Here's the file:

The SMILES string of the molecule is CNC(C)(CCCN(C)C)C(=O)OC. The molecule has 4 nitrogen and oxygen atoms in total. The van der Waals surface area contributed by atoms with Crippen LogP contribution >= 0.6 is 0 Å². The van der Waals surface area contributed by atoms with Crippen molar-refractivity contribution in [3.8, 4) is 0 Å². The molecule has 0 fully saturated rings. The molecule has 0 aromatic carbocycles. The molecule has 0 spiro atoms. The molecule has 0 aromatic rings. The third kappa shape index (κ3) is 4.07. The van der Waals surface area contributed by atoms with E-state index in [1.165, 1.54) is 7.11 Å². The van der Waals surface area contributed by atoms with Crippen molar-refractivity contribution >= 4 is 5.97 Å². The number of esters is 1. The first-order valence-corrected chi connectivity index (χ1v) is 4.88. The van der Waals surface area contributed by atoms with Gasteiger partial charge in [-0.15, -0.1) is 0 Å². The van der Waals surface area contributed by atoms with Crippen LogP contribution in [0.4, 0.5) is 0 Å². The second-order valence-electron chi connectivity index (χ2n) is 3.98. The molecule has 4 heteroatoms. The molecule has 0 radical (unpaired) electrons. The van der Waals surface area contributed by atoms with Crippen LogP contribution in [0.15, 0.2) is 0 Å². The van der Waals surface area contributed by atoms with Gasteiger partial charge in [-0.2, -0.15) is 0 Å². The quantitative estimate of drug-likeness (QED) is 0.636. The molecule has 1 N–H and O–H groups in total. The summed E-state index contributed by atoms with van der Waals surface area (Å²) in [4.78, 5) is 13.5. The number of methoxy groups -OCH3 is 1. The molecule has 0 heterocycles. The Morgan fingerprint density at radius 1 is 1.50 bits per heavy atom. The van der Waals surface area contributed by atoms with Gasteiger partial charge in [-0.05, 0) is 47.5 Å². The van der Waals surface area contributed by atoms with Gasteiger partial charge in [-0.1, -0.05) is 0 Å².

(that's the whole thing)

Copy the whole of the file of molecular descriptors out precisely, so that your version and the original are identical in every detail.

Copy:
The SMILES string of the molecule is CNC(C)(CCCN(C)C)C(=O)OC. The molecule has 4 nitrogen and oxygen atoms in total. The van der Waals surface area contributed by atoms with Crippen LogP contribution >= 0.6 is 0 Å². The van der Waals surface area contributed by atoms with Crippen molar-refractivity contribution in [3.8, 4) is 0 Å². The molecule has 0 fully saturated rings. The molecule has 0 aromatic carbocycles. The molecule has 0 spiro atoms. The molecule has 0 aromatic rings. The third kappa shape index (κ3) is 4.07. The van der Waals surface area contributed by atoms with E-state index in [1.165, 1.54) is 7.11 Å². The van der Waals surface area contributed by atoms with Crippen molar-refractivity contribution >= 4 is 5.97 Å². The number of esters is 1. The first-order valence-corrected chi connectivity index (χ1v) is 4.88. The van der Waals surface area contributed by atoms with Gasteiger partial charge in [-0.15, -0.1) is 0 Å². The van der Waals surface area contributed by atoms with Crippen LogP contribution in [0.4, 0.5) is 0 Å². The second-order valence-electron chi connectivity index (χ2n) is 3.98. The molecule has 4 heteroatoms. The molecule has 0 radical (unpaired) electrons. The van der Waals surface area contributed by atoms with Crippen LogP contribution in [0.15, 0.2) is 0 Å². The van der Waals surface area contributed by atoms with Gasteiger partial charge in [-0.2, -0.15) is 0 Å². The quantitative estimate of drug-likeness (QED) is 0.636. The molecule has 1 N–H and O–H groups in total. The summed E-state index contributed by atoms with van der Waals surface area (Å²) in [4.78, 5) is 13.5. The number of methoxy groups -OCH3 is 1. The molecule has 0 heterocycles. The Morgan fingerprint density at radius 1 is 1.50 bits per heavy atom. The van der Waals surface area contributed by atoms with Gasteiger partial charge in [-0.05, 0) is 47.5 Å². The van der Waals surface area contributed by atoms with Gasteiger partial charge in [-0.1, -0.05) is 0 Å².